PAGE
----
Many of the principles from Words That Work also relay this message: use short sentences, use small words, etc.
I think BeardBrand does it well with their product descriptions:
Principle 4: Communicate Benefits
We’re all aware that benefits sell. As Theodore Levitt said, “People don’t want to buy a quarter-inch drill. They want a quarter-inch hole.”
Yet, this is still something marketers frequently get wrong. Kexino says, “it’s not about the how. It’s about the what,” but I’d take it one step further and say it’s about the ‘why.’
As Copyblogger found, writers often end up writing fake benefits. Here’s their 4 step process to extract true benefits:
Make a list of every feature of your product or service.
Ask yourself why each feature is included in the first place.
Take the “why” and ask “how” does this connect with the prospect’s desires?
Get to the absolute root of what’s in it for the prospect at an emotional level.
It works when done correctly, as WiderFunnel found out when working with Sytropin. They tested aspirational, ‘emotive’ copy and images against a product-focused approach. The end result? The emotive variation lifted their conversion rate 50%.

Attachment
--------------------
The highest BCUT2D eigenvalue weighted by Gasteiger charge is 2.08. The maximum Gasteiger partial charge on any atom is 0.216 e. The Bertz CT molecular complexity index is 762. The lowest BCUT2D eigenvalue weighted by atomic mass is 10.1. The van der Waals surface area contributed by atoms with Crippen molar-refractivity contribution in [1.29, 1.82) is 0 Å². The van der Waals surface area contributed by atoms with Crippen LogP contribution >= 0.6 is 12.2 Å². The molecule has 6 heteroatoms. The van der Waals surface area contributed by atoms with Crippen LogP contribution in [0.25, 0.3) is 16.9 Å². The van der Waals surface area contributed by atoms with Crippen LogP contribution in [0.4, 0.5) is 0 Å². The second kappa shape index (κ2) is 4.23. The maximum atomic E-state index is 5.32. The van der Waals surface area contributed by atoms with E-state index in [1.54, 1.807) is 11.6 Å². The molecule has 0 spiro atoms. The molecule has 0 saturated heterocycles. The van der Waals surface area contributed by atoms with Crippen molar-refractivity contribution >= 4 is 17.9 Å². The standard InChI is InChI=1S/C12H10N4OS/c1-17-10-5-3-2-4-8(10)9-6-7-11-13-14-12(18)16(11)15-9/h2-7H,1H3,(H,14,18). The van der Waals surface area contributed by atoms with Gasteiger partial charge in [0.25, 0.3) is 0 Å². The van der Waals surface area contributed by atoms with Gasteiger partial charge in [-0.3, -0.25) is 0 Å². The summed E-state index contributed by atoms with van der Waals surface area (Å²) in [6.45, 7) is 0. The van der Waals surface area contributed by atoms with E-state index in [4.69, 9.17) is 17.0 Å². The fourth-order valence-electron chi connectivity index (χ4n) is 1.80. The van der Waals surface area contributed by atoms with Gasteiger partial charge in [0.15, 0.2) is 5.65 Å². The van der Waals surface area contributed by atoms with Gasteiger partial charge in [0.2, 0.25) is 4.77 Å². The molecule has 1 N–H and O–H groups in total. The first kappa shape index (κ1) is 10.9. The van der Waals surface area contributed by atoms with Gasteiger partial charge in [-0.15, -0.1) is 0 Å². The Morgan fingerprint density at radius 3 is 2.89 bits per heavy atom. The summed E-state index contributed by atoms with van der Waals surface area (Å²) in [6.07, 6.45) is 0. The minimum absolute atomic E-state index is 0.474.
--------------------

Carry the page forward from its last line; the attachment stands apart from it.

Winning Test Page - 50% uplift in conversions:
Principle 5: Use Active Voice
We’ve given the passive voice a lot of grief over the years. As Orwell said in 1946, “never use the passive where you can use the active.”
Why the bad rep? The active voice is often powerful and vivid. Passive voice has given rise to awful phrases like “mistakes were made.” It’s definitely not an immutable law; you can use passive voice without killing conversions. In general, though, active voice is easier to read and is more vivid and strong.
UGMonk usually features great active language in their product copy: